03 Dec 2021

Healthy Living: Best in season - mushrooms

Healthy Living:  Best in season - mushrooms

Fungi power: Mushrooms are a rich, low calorie source of fiber, protein, and antioxidants

IT so easy to get practically any food at any time of the year in our modern, global trade, but it is best to eat most foods in season to be in harmony with nature and to support your system most effectively.
If you look at autumn for example, it is amazing how the more nurturing foods become naturally available, to help ground you, calm you, and get your immune system ready for the winter. Root vegetables of all colours, wild berries, and a variety of mushrooms pop up for your autumn cooking.
Mushrooms are especially beneficial for your health; they have been the object of scientific research for many years and are considered to have valuable immune-building and anti-cancer properties. Some of these phytonutrients include beta-D-glucans, fucogalactans, APO (2-amino-3H-phenoxazin- 3-one), p-tolyl-hydrazine and so on.
The Japanese varieties are especially valued, but contrary to popular belief, the common button-type mushrooms have recently been shown to surpass some of their more exotic mushroom counterparts (like shiitake or maitake) in terms of immune system benefits. Several recent studies placed button mushrooms at the top of the list with respect to regulation of unwanted inflammation. Reishi was found to balance the immune system – making it perfect for both viral and autoimmune conditions, while also helping you to relax. Lion’s mane and oyster mushrooms are the best to regenerate your gut, underpin your overall health.
Along with extracts from oyster, shiitake, maitake, and white button mushrooms, extracts from crimini mushrooms have been found to reduce cholesterol, and the binding of certain immune cells onto the lining of the aorta, reducing the risk of cardiovascular disease. They also activate your innate antioxidant enzymes that protect your cells from oxidative damage.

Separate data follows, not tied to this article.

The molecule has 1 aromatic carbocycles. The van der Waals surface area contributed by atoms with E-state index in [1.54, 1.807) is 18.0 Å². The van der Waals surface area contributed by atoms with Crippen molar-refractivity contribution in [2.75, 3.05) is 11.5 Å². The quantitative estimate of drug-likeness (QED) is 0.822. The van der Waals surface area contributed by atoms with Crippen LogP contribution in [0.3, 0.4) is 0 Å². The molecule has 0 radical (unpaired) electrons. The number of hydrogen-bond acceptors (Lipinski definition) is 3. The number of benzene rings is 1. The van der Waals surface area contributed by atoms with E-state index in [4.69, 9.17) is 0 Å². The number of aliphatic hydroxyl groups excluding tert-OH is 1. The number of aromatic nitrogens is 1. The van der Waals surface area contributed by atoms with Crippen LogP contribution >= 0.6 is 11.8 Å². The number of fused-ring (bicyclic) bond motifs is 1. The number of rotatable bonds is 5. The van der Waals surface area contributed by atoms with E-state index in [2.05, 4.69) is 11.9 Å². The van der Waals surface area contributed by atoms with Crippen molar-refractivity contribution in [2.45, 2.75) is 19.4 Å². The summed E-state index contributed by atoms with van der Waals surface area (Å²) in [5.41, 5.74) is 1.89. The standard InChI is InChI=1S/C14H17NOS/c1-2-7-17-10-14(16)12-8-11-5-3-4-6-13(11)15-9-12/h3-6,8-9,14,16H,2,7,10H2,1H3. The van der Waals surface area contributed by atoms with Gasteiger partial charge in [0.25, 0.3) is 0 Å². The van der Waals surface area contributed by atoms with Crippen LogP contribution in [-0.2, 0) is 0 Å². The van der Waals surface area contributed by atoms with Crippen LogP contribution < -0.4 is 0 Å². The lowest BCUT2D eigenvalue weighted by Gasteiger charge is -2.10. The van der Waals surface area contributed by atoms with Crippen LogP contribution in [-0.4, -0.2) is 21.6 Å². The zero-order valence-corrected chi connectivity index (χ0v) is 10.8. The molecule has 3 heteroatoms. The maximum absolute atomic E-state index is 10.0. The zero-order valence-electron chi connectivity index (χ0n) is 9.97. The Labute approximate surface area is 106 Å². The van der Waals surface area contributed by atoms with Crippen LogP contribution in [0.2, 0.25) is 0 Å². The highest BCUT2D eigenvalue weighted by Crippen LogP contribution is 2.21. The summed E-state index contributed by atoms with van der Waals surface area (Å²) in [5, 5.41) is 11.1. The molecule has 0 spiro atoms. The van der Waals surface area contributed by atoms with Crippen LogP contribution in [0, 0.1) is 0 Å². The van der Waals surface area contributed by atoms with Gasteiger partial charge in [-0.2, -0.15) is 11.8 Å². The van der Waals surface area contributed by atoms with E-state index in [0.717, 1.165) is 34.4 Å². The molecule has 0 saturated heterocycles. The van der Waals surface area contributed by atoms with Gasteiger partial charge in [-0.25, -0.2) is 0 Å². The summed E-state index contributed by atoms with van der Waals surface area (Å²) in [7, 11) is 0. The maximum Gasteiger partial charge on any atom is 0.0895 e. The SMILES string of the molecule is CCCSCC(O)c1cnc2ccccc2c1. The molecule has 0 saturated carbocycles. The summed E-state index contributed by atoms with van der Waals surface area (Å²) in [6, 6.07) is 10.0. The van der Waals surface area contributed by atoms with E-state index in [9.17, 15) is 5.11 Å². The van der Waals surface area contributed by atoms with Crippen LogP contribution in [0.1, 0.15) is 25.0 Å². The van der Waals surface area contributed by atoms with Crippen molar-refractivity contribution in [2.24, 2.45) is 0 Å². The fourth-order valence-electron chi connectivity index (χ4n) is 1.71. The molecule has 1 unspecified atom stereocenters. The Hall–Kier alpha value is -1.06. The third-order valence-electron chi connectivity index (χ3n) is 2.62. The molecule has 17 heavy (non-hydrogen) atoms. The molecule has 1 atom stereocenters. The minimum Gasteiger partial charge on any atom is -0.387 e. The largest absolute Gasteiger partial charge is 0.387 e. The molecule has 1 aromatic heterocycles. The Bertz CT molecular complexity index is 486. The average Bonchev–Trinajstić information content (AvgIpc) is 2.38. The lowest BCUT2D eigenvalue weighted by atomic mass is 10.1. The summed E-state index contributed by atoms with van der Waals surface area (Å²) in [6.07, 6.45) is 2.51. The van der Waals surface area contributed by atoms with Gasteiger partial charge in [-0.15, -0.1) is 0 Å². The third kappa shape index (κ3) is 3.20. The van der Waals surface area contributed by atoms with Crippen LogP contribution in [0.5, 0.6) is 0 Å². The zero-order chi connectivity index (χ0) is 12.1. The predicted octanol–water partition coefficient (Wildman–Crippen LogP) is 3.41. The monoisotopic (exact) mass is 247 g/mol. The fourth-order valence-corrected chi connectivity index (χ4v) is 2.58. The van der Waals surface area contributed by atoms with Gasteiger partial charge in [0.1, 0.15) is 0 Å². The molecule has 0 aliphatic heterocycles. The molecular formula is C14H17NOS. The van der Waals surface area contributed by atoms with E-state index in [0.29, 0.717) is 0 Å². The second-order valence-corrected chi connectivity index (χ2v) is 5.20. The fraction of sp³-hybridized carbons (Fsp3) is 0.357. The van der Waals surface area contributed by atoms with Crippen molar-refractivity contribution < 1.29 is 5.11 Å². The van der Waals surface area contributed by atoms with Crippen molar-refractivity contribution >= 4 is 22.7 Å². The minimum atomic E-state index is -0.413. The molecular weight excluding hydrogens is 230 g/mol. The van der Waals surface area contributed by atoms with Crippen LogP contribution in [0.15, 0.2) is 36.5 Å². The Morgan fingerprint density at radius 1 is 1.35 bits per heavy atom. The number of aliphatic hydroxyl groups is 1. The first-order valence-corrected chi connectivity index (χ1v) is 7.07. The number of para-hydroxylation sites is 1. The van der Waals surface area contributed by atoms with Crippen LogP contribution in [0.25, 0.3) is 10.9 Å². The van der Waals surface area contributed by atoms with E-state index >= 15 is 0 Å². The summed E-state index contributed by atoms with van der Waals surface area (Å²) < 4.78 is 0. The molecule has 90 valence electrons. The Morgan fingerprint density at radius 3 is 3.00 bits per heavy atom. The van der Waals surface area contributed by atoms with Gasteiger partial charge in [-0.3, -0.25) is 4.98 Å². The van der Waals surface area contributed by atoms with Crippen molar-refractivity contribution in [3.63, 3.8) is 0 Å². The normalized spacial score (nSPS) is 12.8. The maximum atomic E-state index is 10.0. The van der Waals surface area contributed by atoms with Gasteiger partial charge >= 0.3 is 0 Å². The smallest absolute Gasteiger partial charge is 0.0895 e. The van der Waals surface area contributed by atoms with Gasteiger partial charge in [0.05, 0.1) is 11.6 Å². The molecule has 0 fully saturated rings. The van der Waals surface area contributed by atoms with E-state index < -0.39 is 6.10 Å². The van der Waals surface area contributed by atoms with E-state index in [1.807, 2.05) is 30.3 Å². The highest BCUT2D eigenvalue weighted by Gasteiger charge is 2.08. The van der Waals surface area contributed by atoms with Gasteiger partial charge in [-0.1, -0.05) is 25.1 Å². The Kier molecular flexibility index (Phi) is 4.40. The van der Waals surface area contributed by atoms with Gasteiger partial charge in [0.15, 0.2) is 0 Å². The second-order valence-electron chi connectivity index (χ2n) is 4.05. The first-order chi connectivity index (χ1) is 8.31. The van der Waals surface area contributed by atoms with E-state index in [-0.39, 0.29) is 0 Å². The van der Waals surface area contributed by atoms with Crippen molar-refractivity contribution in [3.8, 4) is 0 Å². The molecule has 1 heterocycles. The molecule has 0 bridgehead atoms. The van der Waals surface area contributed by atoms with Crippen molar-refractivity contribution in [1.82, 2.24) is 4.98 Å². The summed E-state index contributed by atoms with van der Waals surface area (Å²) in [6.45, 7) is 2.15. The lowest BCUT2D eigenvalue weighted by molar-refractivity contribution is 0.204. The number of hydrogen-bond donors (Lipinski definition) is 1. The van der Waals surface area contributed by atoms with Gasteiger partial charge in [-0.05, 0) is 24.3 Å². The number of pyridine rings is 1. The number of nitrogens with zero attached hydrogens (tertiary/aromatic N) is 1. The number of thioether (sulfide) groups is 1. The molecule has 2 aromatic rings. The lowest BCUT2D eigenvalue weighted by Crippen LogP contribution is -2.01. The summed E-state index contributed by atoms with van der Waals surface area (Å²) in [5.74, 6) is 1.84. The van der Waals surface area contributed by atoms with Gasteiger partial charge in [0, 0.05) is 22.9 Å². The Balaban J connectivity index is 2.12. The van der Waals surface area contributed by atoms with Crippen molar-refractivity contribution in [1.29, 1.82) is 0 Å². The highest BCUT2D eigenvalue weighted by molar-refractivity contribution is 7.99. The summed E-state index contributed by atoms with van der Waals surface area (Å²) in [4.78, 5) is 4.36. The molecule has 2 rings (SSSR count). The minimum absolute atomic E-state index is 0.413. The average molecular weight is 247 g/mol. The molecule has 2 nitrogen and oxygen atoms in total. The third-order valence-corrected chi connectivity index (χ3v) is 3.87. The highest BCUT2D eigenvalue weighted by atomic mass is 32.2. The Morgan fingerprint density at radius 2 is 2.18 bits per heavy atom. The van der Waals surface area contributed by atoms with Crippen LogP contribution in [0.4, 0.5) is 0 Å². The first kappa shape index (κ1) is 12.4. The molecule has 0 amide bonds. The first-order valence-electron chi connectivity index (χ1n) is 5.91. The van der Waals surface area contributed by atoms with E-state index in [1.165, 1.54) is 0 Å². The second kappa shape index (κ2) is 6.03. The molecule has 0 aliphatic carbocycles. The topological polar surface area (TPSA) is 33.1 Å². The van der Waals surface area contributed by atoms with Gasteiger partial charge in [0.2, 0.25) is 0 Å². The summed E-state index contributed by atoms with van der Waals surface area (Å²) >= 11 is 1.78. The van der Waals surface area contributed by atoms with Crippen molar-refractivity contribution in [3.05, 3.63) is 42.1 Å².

High in hormone balancing CLA and good source of several minerals and vitamins, including selenium, copper, zinc, and a bit of bioavailable B12, mushrooms make a great vegetarian dinner option – just add more protein source, such as quinoa, legumes, or pasta made of these. The below recipes are just two of my favourite Eastern-European mushroom dishes:

Mushroom Stroganoff
500g mixed mushrooms
2 red onions, chopped
4 cloves of garlic
Handful of fresh dill, finely chopped
2-3 tbsp sour cream
Olive oil, salt and a generous amount of freshly ground black pepper
Heat the onions in the olive oil, add garlic and mushrooms, season well and fry them until reduced in volume and most of their moisture evaporates. Turn off the heat, add dill, sour cream, and season to taste.

Hungarian Mushroom Stew
500g mixed mushrooms
2 red onions
1 tbsp paprika
Olive or rapeseed oil, salt and pepper
2 tbsp sour cream
A hint of hot paprika / chili / cayenne (optional)
Heat the onions until soft – remove the dish from the heat and add the paprika. Mix well, allowing the paprika to release its aroma. Add the mushrooms, season to taste and fry carefully on medium heat – avoid burning the paprika. Turn the heat off and add sour cream.

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